Friday, August 24, 2012

Syrian forces strike Aleppo as West pressures Assad

Syrian forces blitzed areas in and around the northern city of Aleppo on Friday, activists said, as Western powers sought to tighten the screws on embattled President Bashar al-Assad.
France said it backed a partial no-fly zone over Syria, where the regime is intensifying its attacks from the air as it battles to stamp out rebel strongholds in Aleppo and pockets of resistance in the capital Damascus.
New envoy Lakhdar Brahimi was due to meet UN chief Ban Ki-moon later Friday on the 17-month conflict that has escalated from a peaceful uprising against Assad's rule into an increasing bloody civil war.
France and Germany said they are pushing for UN Security Council action on the humanitarian crisis as the number of refugees soars above 200,000, while over 2.5 million are in need of aid inside the country, according to the UN.
The West has ramped up the pressure as the fighting grinds bloodily on into its 18th month, with the United States and Britain warning Damascus of possible action if it resorts to its chemical weapons arsenal.
Syria's staunchest ally Iran meanwhile said it will submit a proposal for ending the conflict at a Non-Aligned Movement summit next week, saying it included "all parties" but gave no further details.
Activists reported heavy shelling by Syrian forces on several districts of Aleppo, scene of the fiercest fighting since the conflict first entangled the commercial and manufacturing hub a month ago.
Several houses were destroyed, the Syrian Observatory for Human Rights said, also reporting a bombardment on the town of Aazaz to the north.
At least 50 unidentified bodies were also found shot dead in the last 24 hours, notably in Aleppo and Damascus, it said, amid proliferating reports of summary executions.
Rebels said they were digging in for a war of attrition in Aleppo, where the regime had warned last month of "the mother of all battles" for the city.
"We don't have enough weapons, they (the Syrian army) don't have enough men," said Abu Haidar, a rebel fighter in the southwestern Saif al-Dawla district.
Both the government and opposition forces say attacks on Aleppo province are aimed at cutting arms supply routes to the rebels in Syria's second city, once a thriving metropolis of 2.7 million people but now largely in ruins.
Rebels claimed earlier this week to control 60 percent of Aleppo but the regime has dismissed the claims and said Thursday the army had recaptured three Christian neighbourhoods, where residents are largely pro-Assad.
Amnesty International warned Thursday that civilians were facing "horrific" violence in Aleppo as the regime waged indiscriminate attacks.
A UN panel earlier this month said the regime was guilty of crimes against humanity during the conflict, while also holding the rebels to task for committing war crimes, although to a lesser extent.
Regime forces also pounded several areas of the largely rebel-held province of Idlib in the northwest, the Observatory said, while fierce fighting erupted between rebels and troops in the central province of Hama.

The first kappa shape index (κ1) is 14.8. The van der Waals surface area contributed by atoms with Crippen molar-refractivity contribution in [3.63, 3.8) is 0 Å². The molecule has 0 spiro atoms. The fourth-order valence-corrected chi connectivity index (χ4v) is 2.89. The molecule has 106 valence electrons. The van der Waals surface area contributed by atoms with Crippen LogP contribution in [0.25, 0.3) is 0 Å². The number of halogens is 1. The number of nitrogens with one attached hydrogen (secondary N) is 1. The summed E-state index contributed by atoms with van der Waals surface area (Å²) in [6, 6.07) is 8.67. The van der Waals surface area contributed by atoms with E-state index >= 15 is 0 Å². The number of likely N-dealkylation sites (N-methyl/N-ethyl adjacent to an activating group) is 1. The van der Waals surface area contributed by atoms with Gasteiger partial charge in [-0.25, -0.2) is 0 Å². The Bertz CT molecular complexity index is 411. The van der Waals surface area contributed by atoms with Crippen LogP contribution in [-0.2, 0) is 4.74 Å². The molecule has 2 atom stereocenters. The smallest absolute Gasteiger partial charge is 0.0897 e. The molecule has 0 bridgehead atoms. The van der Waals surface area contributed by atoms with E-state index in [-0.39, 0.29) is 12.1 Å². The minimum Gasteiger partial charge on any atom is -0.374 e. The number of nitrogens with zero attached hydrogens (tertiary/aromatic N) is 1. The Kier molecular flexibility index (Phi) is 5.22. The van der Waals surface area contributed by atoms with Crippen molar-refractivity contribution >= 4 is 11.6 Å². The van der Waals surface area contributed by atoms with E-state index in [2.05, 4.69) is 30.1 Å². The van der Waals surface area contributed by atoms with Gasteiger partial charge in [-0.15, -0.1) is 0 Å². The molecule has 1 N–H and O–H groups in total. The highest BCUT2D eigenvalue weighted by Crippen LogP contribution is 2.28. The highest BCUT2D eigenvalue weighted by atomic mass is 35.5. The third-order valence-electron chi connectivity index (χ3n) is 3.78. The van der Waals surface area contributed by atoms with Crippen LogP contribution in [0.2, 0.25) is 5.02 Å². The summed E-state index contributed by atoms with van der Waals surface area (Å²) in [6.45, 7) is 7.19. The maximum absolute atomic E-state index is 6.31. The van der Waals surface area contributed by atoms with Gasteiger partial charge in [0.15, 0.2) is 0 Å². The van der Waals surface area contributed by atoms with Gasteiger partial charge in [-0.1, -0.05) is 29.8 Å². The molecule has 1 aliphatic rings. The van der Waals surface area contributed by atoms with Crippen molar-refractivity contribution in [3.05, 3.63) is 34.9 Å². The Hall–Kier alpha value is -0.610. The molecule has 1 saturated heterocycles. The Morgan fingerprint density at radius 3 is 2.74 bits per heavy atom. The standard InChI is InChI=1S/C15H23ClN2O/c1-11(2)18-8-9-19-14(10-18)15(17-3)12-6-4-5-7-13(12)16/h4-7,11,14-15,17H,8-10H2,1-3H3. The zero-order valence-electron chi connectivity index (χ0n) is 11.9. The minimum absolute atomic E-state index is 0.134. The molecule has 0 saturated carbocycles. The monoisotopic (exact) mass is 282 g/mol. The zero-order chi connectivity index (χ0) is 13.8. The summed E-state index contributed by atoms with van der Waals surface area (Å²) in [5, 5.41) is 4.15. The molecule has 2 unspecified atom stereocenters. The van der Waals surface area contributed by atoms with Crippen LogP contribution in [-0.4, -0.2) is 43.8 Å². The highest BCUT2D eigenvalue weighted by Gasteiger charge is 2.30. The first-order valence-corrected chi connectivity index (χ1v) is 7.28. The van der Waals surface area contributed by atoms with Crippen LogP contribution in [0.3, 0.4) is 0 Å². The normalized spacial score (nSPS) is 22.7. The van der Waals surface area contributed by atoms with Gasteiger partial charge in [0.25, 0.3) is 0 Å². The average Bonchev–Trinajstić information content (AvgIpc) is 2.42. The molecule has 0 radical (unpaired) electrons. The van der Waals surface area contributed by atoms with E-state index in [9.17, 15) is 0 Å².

Government troops have also waged ferocious onslaughts on the southern outskirts of Damascus over the past two days in what activists said was a renewed bid to crush the insurgency in the capital "once and for all".
n Friday, activists reported that troops had stormed and shelled several areas including the town of Daraya which lies to the south of Damascus.
"Fear is everywhere," said a Damascus resident and anti-regime activist who gave her name as Samara.
A total of 149 people were killed on Thursday alone, including 14 children, the Observatory said.
Around 24,500 people have been killed since the uprising erupted in March last year -- with August already the bloodiest month, according to Observatory director Rami Abdel Rahman.
The UN puts the death toll at more than 17,000.
The Local Coordination Committees, a large activist network, said meanwhile that prominent Syrian film producer Orwa Nyrabia had disappeared and was feared arrested, but its report could not be confirmed independently.
Amid a flurry of diplomatic moves on the crisis, France said it would consider backing a partial no-fly zone, a proposal being studied by Washington, although US Defence Secretary Leon Panetta said Wednesday it was "not on the frontburner right now."
French Defence Minister Jean-Yves Le Drian however warned that shutting all of Syria's air space would mean "going to war" and would require a willing international coalition that has not yet materialised.
Ahead of the Brahimi-Ban meeting, Syria's deputy foreign minister Faisal Muqdad said Damascus was ready to work with the new envoy and voiced hope he could pave the way for "national dialogue."
Another minister said this week the regime was "ready to discuss" Assad's departure as part of any negotiated solution but the West is insisting the man who has ruled Syria with an iron fist for 12 years must go now.
The Security Council has so far failed to agree how to tackle the crisis because of divisions between the West and Syria's traditional allies in Bejing and Moscow, and last weekend wrapped up its troubled observer mission.
Neighbouring Lebanon was rattled again Friday by new fighting between rival pro-and anti-Damascus communities in the northern port city of Tripoli, with 13 people killed since Monday, adding to fears of a spillover of the Syria conflict.

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